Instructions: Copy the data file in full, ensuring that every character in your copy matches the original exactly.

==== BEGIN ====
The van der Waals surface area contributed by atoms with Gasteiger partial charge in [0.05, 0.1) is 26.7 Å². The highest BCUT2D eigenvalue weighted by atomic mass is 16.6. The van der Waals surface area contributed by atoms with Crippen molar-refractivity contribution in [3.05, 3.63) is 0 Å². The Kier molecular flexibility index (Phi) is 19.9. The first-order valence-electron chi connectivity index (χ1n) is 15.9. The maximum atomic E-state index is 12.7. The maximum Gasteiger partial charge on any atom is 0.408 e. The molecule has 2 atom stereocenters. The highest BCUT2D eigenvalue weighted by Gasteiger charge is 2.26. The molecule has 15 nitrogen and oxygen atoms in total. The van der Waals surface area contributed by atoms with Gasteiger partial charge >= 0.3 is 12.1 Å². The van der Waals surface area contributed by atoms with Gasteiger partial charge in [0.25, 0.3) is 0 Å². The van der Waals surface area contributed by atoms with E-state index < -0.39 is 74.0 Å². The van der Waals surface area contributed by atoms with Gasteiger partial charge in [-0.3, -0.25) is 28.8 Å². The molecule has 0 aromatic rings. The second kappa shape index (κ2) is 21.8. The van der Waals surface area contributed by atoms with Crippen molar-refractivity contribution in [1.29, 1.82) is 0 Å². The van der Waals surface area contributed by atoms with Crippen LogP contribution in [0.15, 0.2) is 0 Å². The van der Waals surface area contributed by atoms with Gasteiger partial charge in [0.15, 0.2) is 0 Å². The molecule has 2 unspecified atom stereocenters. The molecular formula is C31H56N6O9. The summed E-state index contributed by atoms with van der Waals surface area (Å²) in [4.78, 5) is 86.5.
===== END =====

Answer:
The van der Waals surface area contributed by atoms with Gasteiger partial charge in [0.05, 0.1) is 26.7 Å². The highest BCUT2D eigenvalue weighted by atomic mass is 16.6. The van der Waals surface area contributed by atoms with Crippen molar-refractivity contribution in [3.05, 3.63) is 0 Å². The Kier molecular flexibility index (Phi) is 19.9. The first-order valence-electron chi connectivity index (χ1n) is 15.9. The maximum atomic E-state index is 12.7. The maximum Gasteiger partial charge on any atom is 0.408 e. The molecule has 2 atom stereocenters. The highest BCUT2D eigenvalue weighted by Gasteiger charge is 2.26. The molecule has 15 nitrogen and oxygen atoms in total. The van der Waals surface area contributed by atoms with Gasteiger partial charge >= 0.3 is 12.1 Å². The van der Waals surface area contributed by atoms with Gasteiger partial charge in [0.25, 0.3) is 0 Å². The van der Waals surface area contributed by atoms with E-state index < -0.39 is 74.0 Å². The van der Waals surface area contributed by atoms with Gasteiger partial charge in [-0.3, -0.25) is 28.8 Å². The molecule has 0 aromatic rings. The second kappa shape index (κ2) is 21.8. The van der Waals surface area contributed by atoms with Crippen molar-refractivity contribution in [1.29, 1.82) is 0 Å². The van der Waals surface area contributed by atoms with Crippen LogP contribution in [0.15, 0.2) is 0 Å². The van der Waals surface area contributed by atoms with Gasteiger partial charge in [0.15, 0.2) is 0 Å². The molecule has 2 unspecified atom stereocenters. The molecular formula is C31H56N6O9. The summed E-state index contributed by atoms with van der Waals surface area (Å²) in [4.78, 5) is 86.5.